Chennai policeman Vikram (name changed) says his life has turned upside down in the past four months and he regrets the happiness and time he cost his wife and children because of his alcohol addiction. A third-generation policeman, he was mentally prepared for the stress that comes with police work. “As far as the department is concerned, I am a good policeman. But, for my family, I have not been good. As soon as the duty hours ended, I found myself with the bottle and the addiction worsened in the last six years,” Vikram told DT Next after attending an Alcoholics Anonymous session at the police centre for well-being.

What started as social drinking in his youth put him down a spiral without him even realising it. He used to acknowledge that he was addicted and even thought about quitting, but those thoughts remain fleeting and he used to be back to square one. Efforts of self-restraint proved futile too. “While going to temples, I used to fast for 48 days and be off alcohol. On the 49th day, I will make up for the lost time and there have been instances when I was drunk for four days straight,” Vikram said. According to Vikram, the first month after treatment at the de-addiction centre was the most difficult and his coping mechanism has been to eat to his heart’s content. The upside to his reinvention is the little moments of happiness, which he denied his family for a decade.

“In the last four months, I have visited a cinema theatre more than ten times with my family, in comparison to only three times in 20 years before that. I wake up early, drop my children at school, and cook for them on Sundays. Looking back, I feel bad about how much happiness I have cost my family because of my addiction,” Vikram said. He now takes the lead in group therapy sessions and helps his fellow policemen out and also refers other colleagues to seek help.

How to tackle it: Cop Jiwal on wellbeing 2.0

Enquiry into some of the suicide committed by police enlightened the officers that the police personnel face hardship in coping with work stress and personal problems. With a view to help them, special programmes are being conducted at several places for their let-out and guidance in managing work-life balance.

Special attention was given to alcoholics and those who are introverted and have family issues. Hence, the ‘Wellbeing-2.0’ programme is aimed at de-addiction, family counselling and betterment of health with the help of psychiatrists and psychologists sponsored by Nimhans, TTK Hospital, Adyar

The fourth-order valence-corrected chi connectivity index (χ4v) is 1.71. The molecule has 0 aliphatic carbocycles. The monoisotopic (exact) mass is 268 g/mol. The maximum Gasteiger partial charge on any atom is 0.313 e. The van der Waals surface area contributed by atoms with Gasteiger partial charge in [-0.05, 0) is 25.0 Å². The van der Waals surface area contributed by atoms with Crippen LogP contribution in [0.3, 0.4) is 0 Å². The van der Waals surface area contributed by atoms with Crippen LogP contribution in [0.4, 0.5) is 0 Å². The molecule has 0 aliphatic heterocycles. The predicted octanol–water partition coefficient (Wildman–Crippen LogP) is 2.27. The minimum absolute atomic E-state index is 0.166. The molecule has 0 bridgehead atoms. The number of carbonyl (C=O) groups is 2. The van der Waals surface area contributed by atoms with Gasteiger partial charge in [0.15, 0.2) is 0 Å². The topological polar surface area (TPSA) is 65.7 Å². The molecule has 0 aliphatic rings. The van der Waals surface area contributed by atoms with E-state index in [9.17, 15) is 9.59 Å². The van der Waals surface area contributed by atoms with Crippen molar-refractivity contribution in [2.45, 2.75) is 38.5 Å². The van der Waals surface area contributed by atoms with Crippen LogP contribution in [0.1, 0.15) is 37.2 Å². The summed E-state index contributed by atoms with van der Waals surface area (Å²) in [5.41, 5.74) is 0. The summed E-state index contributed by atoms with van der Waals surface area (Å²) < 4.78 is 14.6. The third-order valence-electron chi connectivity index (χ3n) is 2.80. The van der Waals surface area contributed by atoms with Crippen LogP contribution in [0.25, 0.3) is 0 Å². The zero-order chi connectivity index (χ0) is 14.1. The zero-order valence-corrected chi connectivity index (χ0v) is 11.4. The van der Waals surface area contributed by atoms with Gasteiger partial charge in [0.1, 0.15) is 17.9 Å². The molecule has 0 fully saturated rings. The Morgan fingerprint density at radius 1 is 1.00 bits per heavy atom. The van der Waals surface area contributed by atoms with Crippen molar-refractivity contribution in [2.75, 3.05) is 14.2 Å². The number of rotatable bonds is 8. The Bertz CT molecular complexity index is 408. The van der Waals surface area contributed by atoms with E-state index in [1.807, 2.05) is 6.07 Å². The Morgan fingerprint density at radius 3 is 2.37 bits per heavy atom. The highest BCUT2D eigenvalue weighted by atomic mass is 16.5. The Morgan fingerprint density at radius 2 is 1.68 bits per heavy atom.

A special training ‘Work-Life Balance’ for women police is being conducted on Friday, Saturday and Sunday of every week focusing on developing self-image, self-motivation, happiness, health, optimistic emotions and calmness, managing relationships with ease, facing work with challenges, time management. So far, the training was imparted to 2,280 women police personnel

As it was understood that one of the reasons for work-related stress is a continuous job without break or leave, compulsory weekly off is being given to all police constables and a special app Casual Leave Application ‘CLAPP’ has been introduced to facilitate and monitoring availing of weekly off and casual leave for AR Police personnel as a pilot project

An exclusive health centre ‘Centre For Police Well Being’ was inaugurated at Shaheed Baba Deep Singh Auditorium, Guru Nanak College, Velachery, for the conduct of a wellbeing programme ‘Magizhchi’

With a few young policemen falling prey to online rummy and similar apps, GCP initiated a “financial management workshop” for its personnel to ensure that they do not fall prey to such apps

Further COP/GCP is interacting with the police personnel individually during the birthday greetings programme to know their grievances and resolve them

In continuation of the various welfare schemes being implemented at GCP for the benefit of the police personnel and their families, a career guidance programme to impart knowledge on various higher education avenues to the heirs of police officers and the ministerial staff was organised early this month

— As told to VP Raghu